The Weed

The Weedbed of Sin
In an earlier post, The Flowering of Evangelization, I drew the comparison between flowers and the virtues of Faith, Hope and Love.  Faith is the root, Hope is the stem and Love is the flower.   I asserted that Faith, like a flowering plant, is reproduced in others in the flower itself.  Not via the Hope in the stem, nor in the root Faith, but via the beauty and attractiveness of the flower on top.

Fr Gregory described his encounter with a weed in an otherwise lovely garden of bushes and flowers.  The weed had the tuft of white seedlings in full bloom, ready to be scattered.  The leaves below had sharp, spiky ends that would cut if handled.   The root was a long tapper that had bored deeply into the soil.

Knowing that this weed would spread and choke out all the other plants if left untended, he reached to pull it out.  Taking hold at the top, he simply shook the spore free, causing the seeds to spread.  This would eventually cause the weed to proliferate even faster.   Taking hold at the level of the leaves, he cut his hand on the sharp spikes that surrounded the stalk.  It was very painful.  He eventually reached as far down the stalk as possible to grasp the weed at the root.  He slowly and deliberately pulled the root out of the ground, careful to not break off the least part or else it would simply grow back.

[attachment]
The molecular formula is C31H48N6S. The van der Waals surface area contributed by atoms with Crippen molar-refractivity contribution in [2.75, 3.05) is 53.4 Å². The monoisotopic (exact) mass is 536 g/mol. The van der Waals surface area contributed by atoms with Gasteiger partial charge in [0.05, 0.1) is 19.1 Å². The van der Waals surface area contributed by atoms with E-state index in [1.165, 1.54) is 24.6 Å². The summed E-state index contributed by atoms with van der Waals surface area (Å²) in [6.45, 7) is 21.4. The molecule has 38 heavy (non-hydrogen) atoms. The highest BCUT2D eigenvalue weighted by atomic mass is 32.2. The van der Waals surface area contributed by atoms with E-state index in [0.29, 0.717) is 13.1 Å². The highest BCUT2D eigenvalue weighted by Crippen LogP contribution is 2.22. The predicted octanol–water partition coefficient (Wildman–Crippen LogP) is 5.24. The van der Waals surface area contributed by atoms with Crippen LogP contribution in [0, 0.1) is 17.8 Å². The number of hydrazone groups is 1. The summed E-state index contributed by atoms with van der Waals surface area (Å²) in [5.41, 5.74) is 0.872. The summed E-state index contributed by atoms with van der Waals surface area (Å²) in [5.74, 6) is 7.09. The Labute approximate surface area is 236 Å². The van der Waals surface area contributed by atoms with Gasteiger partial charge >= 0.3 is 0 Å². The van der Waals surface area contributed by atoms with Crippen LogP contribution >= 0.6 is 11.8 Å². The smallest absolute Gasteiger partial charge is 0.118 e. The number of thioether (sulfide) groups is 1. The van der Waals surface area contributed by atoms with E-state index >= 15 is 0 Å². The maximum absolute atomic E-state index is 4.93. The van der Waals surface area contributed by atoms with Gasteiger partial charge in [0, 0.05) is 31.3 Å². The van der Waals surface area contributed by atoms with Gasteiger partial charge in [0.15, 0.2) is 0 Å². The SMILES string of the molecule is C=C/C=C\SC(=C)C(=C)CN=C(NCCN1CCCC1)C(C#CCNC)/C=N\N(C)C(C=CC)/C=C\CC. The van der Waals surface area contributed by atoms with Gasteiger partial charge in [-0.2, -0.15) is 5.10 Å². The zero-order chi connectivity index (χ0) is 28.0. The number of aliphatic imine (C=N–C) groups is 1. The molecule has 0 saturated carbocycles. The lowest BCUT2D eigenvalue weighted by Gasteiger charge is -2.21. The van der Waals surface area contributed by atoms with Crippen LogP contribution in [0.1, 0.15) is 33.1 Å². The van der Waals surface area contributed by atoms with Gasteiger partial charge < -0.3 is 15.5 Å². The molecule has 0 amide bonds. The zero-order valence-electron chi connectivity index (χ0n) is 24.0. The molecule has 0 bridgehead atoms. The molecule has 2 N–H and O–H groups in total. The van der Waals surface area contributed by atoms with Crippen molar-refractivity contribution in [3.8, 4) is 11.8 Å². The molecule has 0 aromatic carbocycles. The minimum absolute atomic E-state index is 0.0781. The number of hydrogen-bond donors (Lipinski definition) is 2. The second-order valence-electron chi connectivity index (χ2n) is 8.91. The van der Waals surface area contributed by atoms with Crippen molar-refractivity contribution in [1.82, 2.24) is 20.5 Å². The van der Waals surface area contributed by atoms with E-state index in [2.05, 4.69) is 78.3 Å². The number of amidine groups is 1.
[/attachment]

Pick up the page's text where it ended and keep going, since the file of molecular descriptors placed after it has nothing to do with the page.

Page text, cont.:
This is a lesson for us when dealing with our sins.  Unlike evangelization, eradicating sin works from the bottom up.  Simply letting the sin alone will allow the sin to take deep root in us and will proliferate at its own pace.  Even worse is to take notice of it casually and half-heartedly pull at the top (why be radical?  everyone's got a little sin, right?).  This just scatters the seeds into other areas, accelerating its spread.

We may think to take a big swipe at it all at once and grab it in the middle to pull it out.  We immediately snatch our hand away from the sin.  It's too painful!  I'm not about to do THAT again!  Better to leave it alone.

No, the best approach is to get to the root of the sin. Here, speed is the enemy and may cause the root to snap making us think we have won when there is still more to be found, later to sprout.  Dig deep and get it all!

Lessons learned:
  1. Don't ignore the sin.  It will lead to more sin.
  2. Don't play with sin.  Rationalizing that it's okay will simply spread it faster.
  3. Don't think you can quickly end sin.  It can be painful to attack it, leaving you unwilling to try again.
  4. Go for the root!  Discover the need in you that is driving the sin.  Uncover your own motivations.  How does this sin have a hold on you?  What rationalizations do you make to protect it?  Work it out slowly and carefully.
  5. Fill the empty hole.  Plant a virtue where the empty hole was.  Otherwise, a new sin will find the soil already softened and ready.

This last lesson is very important.  Once a habitual sin is defeated, it is never permanently gone.  In times of boredom or temptation, it will seek to return.  Seeds are everywhere.  You must seek to fill that time with virtuous activity.  You must always remember that you never want that sin back in your life.  You must recall the work and self-denial you put yourself through to rid your life of it.

Make sure there's no bare earth in which to grow.  Plant yourself a garden of virtues!